Astronomers have come a long way since the hunt for signs of life on Mars began decades ago.

From detecting liquid water to testing fungi on Mars-like conditions, the pieces of this vast Martian puzzle have yet to be completed.

Now, photos showing strange cauliflower-shaped structures on the red planet may or may not be the clue that scientists are waiting for.

The Key To Finding Life On Mars

Around eight years ago, NASA's Spirit rover found deposits of opaline silica inside the Gusev crater on Mars.

The news is remarkable only because the silica's shape and outer layers are strange: the outer layers reveal tiny nodules similar to the heads of cauliflowers, seemingly sprouting from the red soil.

Scientists are uncertain how the strange shapes, aptly called micro-digitate silica portrustions, formed. The Spirit rover detected the silica protrusions near the "Home Plate" region of Mars' Gusev crater. Geologists believe that geysers or hot springs may have once scorched the surface of the red planet in this area.

Previous studies conducted by Arizona State University astronomers Jack Farmer and Steven Ruff in the Chilean desert suggest that the silica might have been created by microbes. Incidentally, some researchers claim that the Chilean desert resembles the type of soil found in Mars.

At the American Geophysical meeting in December last year, the pair of Arizona State U astronomers presented the case that the silica hypothesis is our best shot for identifying evidence of past life on the red planet.

If this is indeed true, the Martian cauliflower structures could become the biggest discovery ever made in astronomy.

Proving The Biology Of Opaline Silica

Another evidence that could support the hypothesis is the fact that experts have previously found cauliflower-like structures in Wyoming and New Zealand, both also linked to microbes.

Unfortunately, the biology of the Martian silica is difficult to prove because the object is millions of miles away from Earth.

Kurt Konhauser, Geobiology journal editor-in-chief, doesn't think there is any way to test where Martian microbes may be found using modern Earth instruments.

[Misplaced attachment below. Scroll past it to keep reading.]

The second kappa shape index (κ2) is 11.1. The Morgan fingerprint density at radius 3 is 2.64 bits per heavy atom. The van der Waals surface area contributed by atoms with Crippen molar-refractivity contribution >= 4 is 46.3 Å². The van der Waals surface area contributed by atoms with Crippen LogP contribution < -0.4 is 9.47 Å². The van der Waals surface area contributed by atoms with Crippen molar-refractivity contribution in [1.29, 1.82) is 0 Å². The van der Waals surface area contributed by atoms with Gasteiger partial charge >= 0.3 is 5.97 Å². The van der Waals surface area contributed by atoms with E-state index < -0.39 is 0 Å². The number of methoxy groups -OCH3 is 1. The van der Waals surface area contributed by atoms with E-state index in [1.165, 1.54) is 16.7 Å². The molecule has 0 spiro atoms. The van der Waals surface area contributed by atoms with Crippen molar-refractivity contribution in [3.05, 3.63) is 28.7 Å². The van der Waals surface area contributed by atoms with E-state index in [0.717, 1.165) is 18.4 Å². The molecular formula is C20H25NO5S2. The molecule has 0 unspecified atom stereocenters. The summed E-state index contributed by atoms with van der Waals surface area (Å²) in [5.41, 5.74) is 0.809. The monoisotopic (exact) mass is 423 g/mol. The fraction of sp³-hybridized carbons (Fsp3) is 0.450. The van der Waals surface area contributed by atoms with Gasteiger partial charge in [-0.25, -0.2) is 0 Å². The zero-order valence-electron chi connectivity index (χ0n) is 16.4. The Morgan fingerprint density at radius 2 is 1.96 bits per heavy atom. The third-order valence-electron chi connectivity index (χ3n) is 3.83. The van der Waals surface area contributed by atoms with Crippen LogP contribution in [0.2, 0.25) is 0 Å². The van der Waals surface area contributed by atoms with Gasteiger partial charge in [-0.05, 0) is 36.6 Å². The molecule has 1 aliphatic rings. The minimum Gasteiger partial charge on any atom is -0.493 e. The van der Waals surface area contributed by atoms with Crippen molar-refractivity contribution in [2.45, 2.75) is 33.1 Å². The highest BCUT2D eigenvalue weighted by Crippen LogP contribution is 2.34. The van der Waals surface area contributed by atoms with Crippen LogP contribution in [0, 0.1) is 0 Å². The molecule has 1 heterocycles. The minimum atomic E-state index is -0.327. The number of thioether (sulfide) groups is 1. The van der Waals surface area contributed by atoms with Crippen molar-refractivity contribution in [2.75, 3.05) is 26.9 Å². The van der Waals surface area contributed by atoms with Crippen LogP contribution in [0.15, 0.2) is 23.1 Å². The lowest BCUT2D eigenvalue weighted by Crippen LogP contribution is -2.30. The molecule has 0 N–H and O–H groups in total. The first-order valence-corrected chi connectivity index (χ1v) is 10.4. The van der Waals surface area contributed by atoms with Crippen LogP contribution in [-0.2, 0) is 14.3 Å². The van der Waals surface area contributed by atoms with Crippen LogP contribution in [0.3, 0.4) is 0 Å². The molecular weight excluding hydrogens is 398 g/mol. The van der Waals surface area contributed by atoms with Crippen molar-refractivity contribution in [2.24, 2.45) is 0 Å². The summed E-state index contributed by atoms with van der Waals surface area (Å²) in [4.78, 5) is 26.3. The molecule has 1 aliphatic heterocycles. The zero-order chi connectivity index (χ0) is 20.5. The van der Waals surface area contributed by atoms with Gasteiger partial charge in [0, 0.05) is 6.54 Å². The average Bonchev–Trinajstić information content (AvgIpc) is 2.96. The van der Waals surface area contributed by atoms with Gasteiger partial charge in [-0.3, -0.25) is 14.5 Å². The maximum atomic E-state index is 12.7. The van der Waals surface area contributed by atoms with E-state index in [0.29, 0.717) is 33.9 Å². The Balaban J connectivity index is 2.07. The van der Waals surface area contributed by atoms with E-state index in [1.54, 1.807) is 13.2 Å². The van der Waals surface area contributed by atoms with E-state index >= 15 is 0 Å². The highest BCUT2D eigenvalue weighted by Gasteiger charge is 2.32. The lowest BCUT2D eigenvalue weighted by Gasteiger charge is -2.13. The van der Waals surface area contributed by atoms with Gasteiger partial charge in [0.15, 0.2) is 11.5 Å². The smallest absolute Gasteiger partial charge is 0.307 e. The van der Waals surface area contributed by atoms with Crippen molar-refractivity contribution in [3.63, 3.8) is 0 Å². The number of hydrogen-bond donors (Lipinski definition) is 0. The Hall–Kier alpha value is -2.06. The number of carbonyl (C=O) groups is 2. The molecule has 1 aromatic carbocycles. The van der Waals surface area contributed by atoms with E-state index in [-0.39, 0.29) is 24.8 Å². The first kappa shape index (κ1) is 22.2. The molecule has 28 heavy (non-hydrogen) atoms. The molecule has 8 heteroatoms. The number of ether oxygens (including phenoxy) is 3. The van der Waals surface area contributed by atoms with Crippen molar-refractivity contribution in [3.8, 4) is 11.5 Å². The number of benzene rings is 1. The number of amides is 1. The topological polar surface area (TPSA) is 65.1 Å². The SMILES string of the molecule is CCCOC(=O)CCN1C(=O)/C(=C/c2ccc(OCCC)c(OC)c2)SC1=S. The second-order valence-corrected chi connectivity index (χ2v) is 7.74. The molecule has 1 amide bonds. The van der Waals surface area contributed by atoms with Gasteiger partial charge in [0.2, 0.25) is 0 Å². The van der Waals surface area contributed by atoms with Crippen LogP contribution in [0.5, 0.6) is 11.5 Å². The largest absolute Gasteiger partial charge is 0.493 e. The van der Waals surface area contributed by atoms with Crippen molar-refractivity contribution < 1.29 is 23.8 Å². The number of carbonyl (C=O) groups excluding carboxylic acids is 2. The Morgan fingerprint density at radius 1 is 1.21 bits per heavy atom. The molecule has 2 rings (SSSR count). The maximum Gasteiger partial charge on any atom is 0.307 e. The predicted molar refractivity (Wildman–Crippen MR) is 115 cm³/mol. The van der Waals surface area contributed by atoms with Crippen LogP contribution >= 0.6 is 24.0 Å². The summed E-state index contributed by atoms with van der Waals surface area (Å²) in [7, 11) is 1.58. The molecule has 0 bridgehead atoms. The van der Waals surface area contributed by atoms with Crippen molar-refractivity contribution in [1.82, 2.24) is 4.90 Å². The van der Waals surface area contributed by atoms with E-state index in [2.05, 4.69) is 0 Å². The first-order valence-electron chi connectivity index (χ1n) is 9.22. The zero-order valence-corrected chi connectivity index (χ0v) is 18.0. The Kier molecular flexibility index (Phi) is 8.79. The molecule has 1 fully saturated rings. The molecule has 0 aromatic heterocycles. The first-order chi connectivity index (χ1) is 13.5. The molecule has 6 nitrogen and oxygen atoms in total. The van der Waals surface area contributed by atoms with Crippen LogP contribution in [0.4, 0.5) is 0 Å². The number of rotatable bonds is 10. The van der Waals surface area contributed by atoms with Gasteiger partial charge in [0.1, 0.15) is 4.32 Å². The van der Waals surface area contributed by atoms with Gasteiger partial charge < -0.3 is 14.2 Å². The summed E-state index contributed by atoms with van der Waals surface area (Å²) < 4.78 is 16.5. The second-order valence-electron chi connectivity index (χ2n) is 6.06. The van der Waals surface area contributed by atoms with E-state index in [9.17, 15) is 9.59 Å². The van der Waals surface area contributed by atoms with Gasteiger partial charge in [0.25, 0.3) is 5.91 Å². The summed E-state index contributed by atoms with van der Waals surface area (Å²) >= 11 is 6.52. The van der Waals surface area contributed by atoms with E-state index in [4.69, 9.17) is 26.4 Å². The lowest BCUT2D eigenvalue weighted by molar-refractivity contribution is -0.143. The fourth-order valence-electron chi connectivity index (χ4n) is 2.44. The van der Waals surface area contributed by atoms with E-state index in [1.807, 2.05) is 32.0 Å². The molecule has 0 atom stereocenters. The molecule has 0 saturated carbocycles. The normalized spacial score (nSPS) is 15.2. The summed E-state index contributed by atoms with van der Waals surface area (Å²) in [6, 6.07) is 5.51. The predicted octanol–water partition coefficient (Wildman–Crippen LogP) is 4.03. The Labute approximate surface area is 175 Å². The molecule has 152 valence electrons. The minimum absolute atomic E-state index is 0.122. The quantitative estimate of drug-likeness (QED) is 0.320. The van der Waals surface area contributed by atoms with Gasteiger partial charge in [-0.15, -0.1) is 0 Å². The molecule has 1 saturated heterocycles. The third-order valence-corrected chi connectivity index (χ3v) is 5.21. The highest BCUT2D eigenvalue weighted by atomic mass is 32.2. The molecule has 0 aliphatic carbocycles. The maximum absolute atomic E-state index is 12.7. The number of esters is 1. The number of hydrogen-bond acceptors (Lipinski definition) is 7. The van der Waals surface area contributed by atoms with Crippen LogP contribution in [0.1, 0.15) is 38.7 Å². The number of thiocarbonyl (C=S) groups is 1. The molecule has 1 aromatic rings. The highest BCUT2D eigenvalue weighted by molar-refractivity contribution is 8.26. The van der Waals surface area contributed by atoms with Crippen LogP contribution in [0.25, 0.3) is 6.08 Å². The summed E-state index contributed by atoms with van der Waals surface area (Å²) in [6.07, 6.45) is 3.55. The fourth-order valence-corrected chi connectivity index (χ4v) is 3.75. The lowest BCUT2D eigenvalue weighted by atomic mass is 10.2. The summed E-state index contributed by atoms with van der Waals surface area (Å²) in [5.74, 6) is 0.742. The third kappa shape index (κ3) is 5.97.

"Having worked on modern hot springs, I have seen all forms of structures that look biological but are not," said Konhauser. "Because it looks biological doesn't mean it is."

Farmer and Ruff aren't concluding their hypothesis yet. What they're saying is that perhaps these growths are mineral greetings from ancient aliens and that investigation must be done.

Although the Spirit rover has stopped roaming around Mars, NASA said a new rover called Mars 2020 is expected to launch to the red planet in the coming years to gather samples and eventually return them to Earth.

Meanwhile, Farmer and Ruff will continue their Mars studies here on Earth. The two will investigate the landscape at El Tatio in the Atacama Desert, another terrain which they say resembles early Mars, in order to find whether organisms are linked to the formation of silica.

Since the silica found in Wyoming and New Zealand was sculpted by microbes, it was possible that this was the case at El Tatio. If the results of the duo's studies are positive, then the chain of their logic-loop will become smaller, bringing us one step closer to unraveling the Martian puzzle.

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